Between the First and the Second World War, national protest marches from the provinces to London or Edinburgh became frequent events. The best remembered of these marches is still the Jarrow 'Crusade' of 1936, although the 'Hunger Marches' of the Communist-dominated National Unemployed
Workers' Movement (NUWM) were more frequent, bigger and much more complex. Nevertheless, it is virtually forgotten today that the National League of the Blind invented this particular form of protest after the Great War. The National League was a trade union of blind workers, not a charity,
and affiliated with the Labour Party and the TUC. To create support for a Blind Persons Act which would conform to its own demands, the League in 1920 sent to London three contingents which converged simultaneously upon the capital. In 1936, the League organized a second march, which, however,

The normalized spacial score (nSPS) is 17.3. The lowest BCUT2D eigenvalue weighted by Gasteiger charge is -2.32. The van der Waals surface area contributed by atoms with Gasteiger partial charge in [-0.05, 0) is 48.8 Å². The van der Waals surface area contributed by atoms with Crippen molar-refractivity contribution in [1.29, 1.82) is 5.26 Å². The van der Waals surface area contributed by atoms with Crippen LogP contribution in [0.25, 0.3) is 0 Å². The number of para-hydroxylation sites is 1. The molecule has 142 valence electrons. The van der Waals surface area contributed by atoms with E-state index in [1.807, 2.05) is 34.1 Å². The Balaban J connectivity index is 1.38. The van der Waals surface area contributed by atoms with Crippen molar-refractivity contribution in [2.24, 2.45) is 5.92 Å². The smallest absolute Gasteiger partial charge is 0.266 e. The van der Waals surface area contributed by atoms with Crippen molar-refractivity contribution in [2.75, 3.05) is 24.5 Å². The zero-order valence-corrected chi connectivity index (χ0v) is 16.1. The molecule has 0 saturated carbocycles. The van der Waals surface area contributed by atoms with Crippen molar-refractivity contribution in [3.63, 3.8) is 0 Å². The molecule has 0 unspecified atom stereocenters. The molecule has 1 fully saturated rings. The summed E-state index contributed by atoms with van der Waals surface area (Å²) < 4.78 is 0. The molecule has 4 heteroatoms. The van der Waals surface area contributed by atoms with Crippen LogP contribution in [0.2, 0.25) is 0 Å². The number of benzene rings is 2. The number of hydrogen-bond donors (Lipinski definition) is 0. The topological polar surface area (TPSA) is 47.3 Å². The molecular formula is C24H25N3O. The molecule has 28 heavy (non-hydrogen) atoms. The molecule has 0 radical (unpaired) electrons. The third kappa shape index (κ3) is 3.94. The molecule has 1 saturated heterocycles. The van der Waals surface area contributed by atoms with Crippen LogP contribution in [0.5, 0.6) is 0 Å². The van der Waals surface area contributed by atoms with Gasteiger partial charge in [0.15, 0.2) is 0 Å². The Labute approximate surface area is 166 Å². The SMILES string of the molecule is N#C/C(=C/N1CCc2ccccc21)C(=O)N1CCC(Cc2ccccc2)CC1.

failed to evoke a similar public response. The NUWM's extensive use of this form of political protest from 1922 on had discredited it and also diminished its news value. In addition, the National League's leadership was divided about the usefulness of the march. However, the blind had pioneered
many of the features of later marches in 1920 and significantly shaped this attention-grabbing form of political protest.